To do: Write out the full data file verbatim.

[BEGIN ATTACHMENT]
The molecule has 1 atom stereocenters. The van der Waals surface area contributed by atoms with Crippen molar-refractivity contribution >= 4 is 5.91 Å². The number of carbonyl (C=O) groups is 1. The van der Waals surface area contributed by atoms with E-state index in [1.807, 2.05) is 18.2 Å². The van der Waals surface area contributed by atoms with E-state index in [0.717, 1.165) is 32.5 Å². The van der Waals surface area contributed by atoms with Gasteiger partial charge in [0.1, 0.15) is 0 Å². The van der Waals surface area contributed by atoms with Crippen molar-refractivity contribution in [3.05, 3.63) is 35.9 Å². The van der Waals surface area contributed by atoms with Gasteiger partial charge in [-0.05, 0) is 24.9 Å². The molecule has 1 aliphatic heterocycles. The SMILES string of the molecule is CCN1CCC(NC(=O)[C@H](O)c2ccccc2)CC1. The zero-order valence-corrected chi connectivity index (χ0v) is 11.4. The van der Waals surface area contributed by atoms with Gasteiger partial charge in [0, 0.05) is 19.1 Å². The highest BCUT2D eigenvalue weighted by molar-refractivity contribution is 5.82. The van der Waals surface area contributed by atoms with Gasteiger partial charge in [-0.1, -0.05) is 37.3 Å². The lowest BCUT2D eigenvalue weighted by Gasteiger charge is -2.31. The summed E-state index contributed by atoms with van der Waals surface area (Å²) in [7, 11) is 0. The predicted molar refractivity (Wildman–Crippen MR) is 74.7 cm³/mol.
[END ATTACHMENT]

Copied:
The molecule has 1 atom stereocenters. The van der Waals surface area contributed by atoms with Crippen molar-refractivity contribution >= 4 is 5.91 Å². The number of carbonyl (C=O) groups is 1. The van der Waals surface area contributed by atoms with E-state index in [1.807, 2.05) is 18.2 Å². The van der Waals surface area contributed by atoms with E-state index in [0.717, 1.165) is 32.5 Å². The van der Waals surface area contributed by atoms with Gasteiger partial charge in [0.1, 0.15) is 0 Å². The van der Waals surface area contributed by atoms with Crippen molar-refractivity contribution in [3.05, 3.63) is 35.9 Å². The van der Waals surface area contributed by atoms with Gasteiger partial charge in [-0.05, 0) is 24.9 Å². The molecule has 1 aliphatic heterocycles. The SMILES string of the molecule is CCN1CCC(NC(=O)[C@H](O)c2ccccc2)CC1. The zero-order valence-corrected chi connectivity index (χ0v) is 11.4. The van der Waals surface area contributed by atoms with Gasteiger partial charge in [0, 0.05) is 19.1 Å². The highest BCUT2D eigenvalue weighted by molar-refractivity contribution is 5.82. The van der Waals surface area contributed by atoms with Gasteiger partial charge in [-0.1, -0.05) is 37.3 Å². The lowest BCUT2D eigenvalue weighted by Gasteiger charge is -2.31. The summed E-state index contributed by atoms with van der Waals surface area (Å²) in [7, 11) is 0. The predicted molar refractivity (Wildman–Crippen MR) is 74.7 cm³/mol.